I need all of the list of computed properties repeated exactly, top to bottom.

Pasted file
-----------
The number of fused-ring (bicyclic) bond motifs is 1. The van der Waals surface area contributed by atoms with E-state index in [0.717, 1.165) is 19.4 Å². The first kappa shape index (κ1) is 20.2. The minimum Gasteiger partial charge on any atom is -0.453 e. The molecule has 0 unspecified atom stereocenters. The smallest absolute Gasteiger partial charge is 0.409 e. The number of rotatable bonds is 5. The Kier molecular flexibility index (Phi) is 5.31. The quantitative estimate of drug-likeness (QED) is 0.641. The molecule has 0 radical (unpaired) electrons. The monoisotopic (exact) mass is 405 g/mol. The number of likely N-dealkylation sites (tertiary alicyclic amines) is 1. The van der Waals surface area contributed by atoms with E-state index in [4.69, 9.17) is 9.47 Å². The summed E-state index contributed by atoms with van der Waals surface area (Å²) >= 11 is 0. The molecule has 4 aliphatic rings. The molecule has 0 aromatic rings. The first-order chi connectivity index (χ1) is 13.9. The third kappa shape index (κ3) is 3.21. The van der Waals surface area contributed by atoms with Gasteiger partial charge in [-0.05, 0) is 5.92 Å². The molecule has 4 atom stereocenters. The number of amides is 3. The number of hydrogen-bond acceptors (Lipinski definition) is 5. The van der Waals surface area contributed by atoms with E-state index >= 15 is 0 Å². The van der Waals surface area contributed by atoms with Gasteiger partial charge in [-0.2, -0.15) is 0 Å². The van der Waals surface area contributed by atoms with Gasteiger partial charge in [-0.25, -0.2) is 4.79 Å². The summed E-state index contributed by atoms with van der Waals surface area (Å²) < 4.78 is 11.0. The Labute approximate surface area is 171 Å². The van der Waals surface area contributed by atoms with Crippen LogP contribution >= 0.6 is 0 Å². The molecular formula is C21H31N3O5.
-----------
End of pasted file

The number of fused-ring (bicyclic) bond motifs is 1. The van der Waals surface area contributed by atoms with E-state index in [0.717, 1.165) is 19.4 Å². The first kappa shape index (κ1) is 20.2. The minimum Gasteiger partial charge on any atom is -0.453 e. The molecule has 0 unspecified atom stereocenters. The smallest absolute Gasteiger partial charge is 0.409 e. The number of rotatable bonds is 5. The Kier molecular flexibility index (Phi) is 5.31. The quantitative estimate of drug-likeness (QED) is 0.641. The molecule has 0 radical (unpaired) electrons. The monoisotopic (exact) mass is 405 g/mol. The number of likely N-dealkylation sites (tertiary alicyclic amines) is 1. The van der Waals surface area contributed by atoms with E-state index in [4.69, 9.17) is 9.47 Å². The summed E-state index contributed by atoms with van der Waals surface area (Å²) >= 11 is 0. The molecule has 4 aliphatic rings. The molecule has 0 aromatic rings. The first-order chi connectivity index (χ1) is 13.9. The third kappa shape index (κ3) is 3.21. The van der Waals surface area contributed by atoms with Gasteiger partial charge in [-0.05, 0) is 5.92 Å². The molecule has 4 atom stereocenters. The number of amides is 3. The number of hydrogen-bond acceptors (Lipinski definition) is 5. The van der Waals surface area contributed by atoms with E-state index >= 15 is 0 Å². The van der Waals surface area contributed by atoms with Gasteiger partial charge in [-0.2, -0.15) is 0 Å². The van der Waals surface area contributed by atoms with Gasteiger partial charge in [-0.25, -0.2) is 4.79 Å². The summed E-state index contributed by atoms with van der Waals surface area (Å²) < 4.78 is 11.0. The Labute approximate surface area is 171 Å². The van der Waals surface area contributed by atoms with Crippen LogP contribution >= 0.6 is 0 Å². The molecular formula is C21H31N3O5.